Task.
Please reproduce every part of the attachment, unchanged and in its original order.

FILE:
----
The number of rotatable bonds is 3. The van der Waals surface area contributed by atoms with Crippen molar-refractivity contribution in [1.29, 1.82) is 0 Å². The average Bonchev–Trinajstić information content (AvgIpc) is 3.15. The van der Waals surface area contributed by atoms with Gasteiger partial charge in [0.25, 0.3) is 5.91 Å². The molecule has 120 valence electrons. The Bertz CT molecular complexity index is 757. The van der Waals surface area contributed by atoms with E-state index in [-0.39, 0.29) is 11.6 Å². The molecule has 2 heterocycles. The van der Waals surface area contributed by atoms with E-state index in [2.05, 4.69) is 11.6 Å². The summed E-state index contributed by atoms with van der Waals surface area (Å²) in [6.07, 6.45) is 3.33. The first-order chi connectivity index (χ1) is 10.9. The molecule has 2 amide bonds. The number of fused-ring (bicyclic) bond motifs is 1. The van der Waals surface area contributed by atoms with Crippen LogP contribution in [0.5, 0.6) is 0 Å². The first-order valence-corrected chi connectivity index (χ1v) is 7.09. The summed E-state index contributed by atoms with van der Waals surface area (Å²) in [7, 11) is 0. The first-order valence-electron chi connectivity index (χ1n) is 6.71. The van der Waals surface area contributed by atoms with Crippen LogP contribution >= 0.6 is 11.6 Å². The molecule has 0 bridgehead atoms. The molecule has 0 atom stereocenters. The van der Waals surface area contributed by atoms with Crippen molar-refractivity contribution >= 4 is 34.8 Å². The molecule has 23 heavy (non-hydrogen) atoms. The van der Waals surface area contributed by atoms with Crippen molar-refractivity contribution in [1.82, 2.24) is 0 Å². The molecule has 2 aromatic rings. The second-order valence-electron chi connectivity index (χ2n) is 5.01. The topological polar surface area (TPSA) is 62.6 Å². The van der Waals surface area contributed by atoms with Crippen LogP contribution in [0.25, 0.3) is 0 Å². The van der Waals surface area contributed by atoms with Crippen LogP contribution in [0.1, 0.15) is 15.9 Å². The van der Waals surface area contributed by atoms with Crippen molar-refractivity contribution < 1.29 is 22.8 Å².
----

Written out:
The number of rotatable bonds is 3. The van der Waals surface area contributed by atoms with Crippen molar-refractivity contribution in [1.29, 1.82) is 0 Å². The average Bonchev–Trinajstić information content (AvgIpc) is 3.15. The van der Waals surface area contributed by atoms with Gasteiger partial charge in [0.25, 0.3) is 5.91 Å². The molecule has 120 valence electrons. The Bertz CT molecular complexity index is 757. The van der Waals surface area contributed by atoms with E-state index in [-0.39, 0.29) is 11.6 Å². The molecule has 2 heterocycles. The van der Waals surface area contributed by atoms with E-state index in [2.05, 4.69) is 11.6 Å². The summed E-state index contributed by atoms with van der Waals surface area (Å²) in [6.07, 6.45) is 3.33. The first-order chi connectivity index (χ1) is 10.9. The molecule has 2 amide bonds. The number of fused-ring (bicyclic) bond motifs is 1. The van der Waals surface area contributed by atoms with Crippen LogP contribution in [0.5, 0.6) is 0 Å². The first-order valence-corrected chi connectivity index (χ1v) is 7.09. The summed E-state index contributed by atoms with van der Waals surface area (Å²) in [7, 11) is 0. The first-order valence-electron chi connectivity index (χ1n) is 6.71. The van der Waals surface area contributed by atoms with Crippen LogP contribution >= 0.6 is 11.6 Å². The molecule has 0 bridgehead atoms. The molecule has 0 atom stereocenters. The van der Waals surface area contributed by atoms with Crippen molar-refractivity contribution >= 4 is 34.8 Å². The molecule has 23 heavy (non-hydrogen) atoms. The van der Waals surface area contributed by atoms with Crippen molar-refractivity contribution in [1.82, 2.24) is 0 Å². The molecule has 2 aromatic rings. The second-order valence-electron chi connectivity index (χ2n) is 5.01. The topological polar surface area (TPSA) is 62.6 Å². The van der Waals surface area contributed by atoms with Crippen LogP contribution in [0.25, 0.3) is 0 Å². The van der Waals surface area contributed by atoms with Crippen LogP contribution in [0.1, 0.15) is 15.9 Å². The van der Waals surface area contributed by atoms with Crippen molar-refractivity contribution < 1.29 is 22.8 Å².